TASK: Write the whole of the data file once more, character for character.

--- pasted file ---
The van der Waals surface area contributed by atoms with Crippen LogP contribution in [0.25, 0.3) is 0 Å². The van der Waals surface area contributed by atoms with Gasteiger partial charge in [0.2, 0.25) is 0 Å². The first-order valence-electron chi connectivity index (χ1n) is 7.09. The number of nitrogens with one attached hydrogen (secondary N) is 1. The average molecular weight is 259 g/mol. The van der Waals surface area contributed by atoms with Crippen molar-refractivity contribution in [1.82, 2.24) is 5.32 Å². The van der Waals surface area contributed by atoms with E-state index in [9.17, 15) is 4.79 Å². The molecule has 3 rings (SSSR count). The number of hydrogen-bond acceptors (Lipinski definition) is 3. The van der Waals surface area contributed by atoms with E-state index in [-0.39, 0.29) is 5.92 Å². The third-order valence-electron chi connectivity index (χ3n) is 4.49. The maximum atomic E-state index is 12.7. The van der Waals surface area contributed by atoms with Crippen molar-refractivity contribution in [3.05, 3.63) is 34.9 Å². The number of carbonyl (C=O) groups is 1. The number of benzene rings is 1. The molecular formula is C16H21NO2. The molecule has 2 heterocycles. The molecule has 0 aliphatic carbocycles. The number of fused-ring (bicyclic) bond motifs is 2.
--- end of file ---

The van der Waals surface area contributed by atoms with Crippen LogP contribution in [0.25, 0.3) is 0 Å². The van der Waals surface area contributed by atoms with Gasteiger partial charge in [0.2, 0.25) is 0 Å². The first-order valence-electron chi connectivity index (χ1n) is 7.09. The number of nitrogens with one attached hydrogen (secondary N) is 1. The average molecular weight is 259 g/mol. The van der Waals surface area contributed by atoms with Crippen molar-refractivity contribution in [1.82, 2.24) is 5.32 Å². The van der Waals surface area contributed by atoms with E-state index in [9.17, 15) is 4.79 Å². The molecule has 3 rings (SSSR count). The number of hydrogen-bond acceptors (Lipinski definition) is 3. The van der Waals surface area contributed by atoms with E-state index in [-0.39, 0.29) is 5.92 Å². The third-order valence-electron chi connectivity index (χ3n) is 4.49. The maximum atomic E-state index is 12.7. The van der Waals surface area contributed by atoms with Crippen molar-refractivity contribution in [3.05, 3.63) is 34.9 Å². The number of carbonyl (C=O) groups is 1. The number of benzene rings is 1. The molecular formula is C16H21NO2. The molecule has 2 heterocycles. The molecule has 0 aliphatic carbocycles. The number of fused-ring (bicyclic) bond motifs is 2.